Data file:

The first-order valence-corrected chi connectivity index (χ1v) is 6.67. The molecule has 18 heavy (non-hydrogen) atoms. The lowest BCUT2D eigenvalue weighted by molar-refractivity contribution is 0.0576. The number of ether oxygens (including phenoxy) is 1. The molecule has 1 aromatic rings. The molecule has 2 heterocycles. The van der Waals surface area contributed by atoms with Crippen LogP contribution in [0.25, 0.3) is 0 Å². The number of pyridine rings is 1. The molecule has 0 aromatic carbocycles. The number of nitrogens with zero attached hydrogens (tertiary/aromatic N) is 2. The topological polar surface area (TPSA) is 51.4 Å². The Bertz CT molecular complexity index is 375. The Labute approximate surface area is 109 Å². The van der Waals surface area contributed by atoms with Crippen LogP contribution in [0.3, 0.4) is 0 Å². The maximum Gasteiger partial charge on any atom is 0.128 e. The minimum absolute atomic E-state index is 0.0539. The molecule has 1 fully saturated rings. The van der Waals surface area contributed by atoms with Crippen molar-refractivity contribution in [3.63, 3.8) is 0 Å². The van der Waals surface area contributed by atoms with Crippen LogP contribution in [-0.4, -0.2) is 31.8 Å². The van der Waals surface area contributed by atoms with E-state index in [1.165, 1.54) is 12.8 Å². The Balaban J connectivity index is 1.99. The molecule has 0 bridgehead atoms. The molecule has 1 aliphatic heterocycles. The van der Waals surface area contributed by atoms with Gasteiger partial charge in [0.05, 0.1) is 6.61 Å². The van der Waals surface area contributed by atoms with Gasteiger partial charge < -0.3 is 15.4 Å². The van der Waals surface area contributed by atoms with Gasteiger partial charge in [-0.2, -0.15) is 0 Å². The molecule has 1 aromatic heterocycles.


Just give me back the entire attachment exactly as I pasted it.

The first-order valence-corrected chi connectivity index (χ1v) is 6.67. The molecule has 18 heavy (non-hydrogen) atoms. The lowest BCUT2D eigenvalue weighted by molar-refractivity contribution is 0.0576. The number of ether oxygens (including phenoxy) is 1. The molecule has 1 aromatic rings. The molecule has 2 heterocycles. The van der Waals surface area contributed by atoms with Crippen LogP contribution in [0.25, 0.3) is 0 Å². The number of pyridine rings is 1. The molecule has 0 aromatic carbocycles. The number of nitrogens with zero attached hydrogens (tertiary/aromatic N) is 2. The topological polar surface area (TPSA) is 51.4 Å². The Bertz CT molecular complexity index is 375. The Labute approximate surface area is 109 Å². The van der Waals surface area contributed by atoms with Crippen LogP contribution in [0.3, 0.4) is 0 Å². The maximum Gasteiger partial charge on any atom is 0.128 e. The minimum absolute atomic E-state index is 0.0539. The molecule has 1 fully saturated rings. The van der Waals surface area contributed by atoms with Crippen molar-refractivity contribution in [3.63, 3.8) is 0 Å². The van der Waals surface area contributed by atoms with Crippen LogP contribution in [-0.4, -0.2) is 31.8 Å². The van der Waals surface area contributed by atoms with E-state index in [1.165, 1.54) is 12.8 Å². The Balaban J connectivity index is 1.99. The molecule has 0 bridgehead atoms. The molecule has 1 aliphatic heterocycles. The van der Waals surface area contributed by atoms with Gasteiger partial charge in [0.05, 0.1) is 6.61 Å². The van der Waals surface area contributed by atoms with Gasteiger partial charge < -0.3 is 15.4 Å². The van der Waals surface area contributed by atoms with Gasteiger partial charge in [-0.2, -0.15) is 0 Å². The molecule has 1 aromatic heterocycles.